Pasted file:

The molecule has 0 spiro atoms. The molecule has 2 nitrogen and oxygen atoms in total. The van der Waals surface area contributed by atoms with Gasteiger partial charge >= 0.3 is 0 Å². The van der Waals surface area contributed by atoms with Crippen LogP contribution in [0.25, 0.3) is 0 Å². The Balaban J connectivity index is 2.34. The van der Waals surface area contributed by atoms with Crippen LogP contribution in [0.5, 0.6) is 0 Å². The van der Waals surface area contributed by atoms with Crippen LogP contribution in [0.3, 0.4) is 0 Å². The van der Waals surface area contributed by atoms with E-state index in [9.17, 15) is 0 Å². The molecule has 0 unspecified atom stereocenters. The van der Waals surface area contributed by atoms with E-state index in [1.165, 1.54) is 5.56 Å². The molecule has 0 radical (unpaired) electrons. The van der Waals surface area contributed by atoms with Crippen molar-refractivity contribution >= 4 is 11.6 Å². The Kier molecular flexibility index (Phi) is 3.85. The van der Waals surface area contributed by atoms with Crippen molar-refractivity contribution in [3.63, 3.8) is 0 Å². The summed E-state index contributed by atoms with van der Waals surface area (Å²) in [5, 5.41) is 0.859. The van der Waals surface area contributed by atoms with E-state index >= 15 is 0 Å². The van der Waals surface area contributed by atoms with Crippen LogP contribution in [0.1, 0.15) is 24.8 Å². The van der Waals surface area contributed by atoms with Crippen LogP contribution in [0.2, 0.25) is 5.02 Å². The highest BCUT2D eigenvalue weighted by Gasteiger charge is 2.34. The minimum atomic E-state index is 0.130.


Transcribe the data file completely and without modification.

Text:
The molecule has 0 spiro atoms. The molecule has 2 nitrogen and oxygen atoms in total. The van der Waals surface area contributed by atoms with Gasteiger partial charge >= 0.3 is 0 Å². The van der Waals surface area contributed by atoms with Crippen LogP contribution in [0.25, 0.3) is 0 Å². The Balaban J connectivity index is 2.34. The van der Waals surface area contributed by atoms with Crippen LogP contribution in [0.5, 0.6) is 0 Å². The van der Waals surface area contributed by atoms with Crippen LogP contribution in [0.3, 0.4) is 0 Å². The van der Waals surface area contributed by atoms with E-state index in [9.17, 15) is 0 Å². The molecule has 0 unspecified atom stereocenters. The van der Waals surface area contributed by atoms with E-state index in [1.165, 1.54) is 5.56 Å². The molecule has 0 radical (unpaired) electrons. The van der Waals surface area contributed by atoms with Crippen molar-refractivity contribution >= 4 is 11.6 Å². The Kier molecular flexibility index (Phi) is 3.85. The van der Waals surface area contributed by atoms with Crippen molar-refractivity contribution in [3.63, 3.8) is 0 Å². The summed E-state index contributed by atoms with van der Waals surface area (Å²) in [5, 5.41) is 0.859. The van der Waals surface area contributed by atoms with E-state index >= 15 is 0 Å². The van der Waals surface area contributed by atoms with Crippen LogP contribution in [0.1, 0.15) is 24.8 Å². The van der Waals surface area contributed by atoms with Crippen LogP contribution in [0.2, 0.25) is 5.02 Å². The highest BCUT2D eigenvalue weighted by Gasteiger charge is 2.34. The minimum atomic E-state index is 0.130.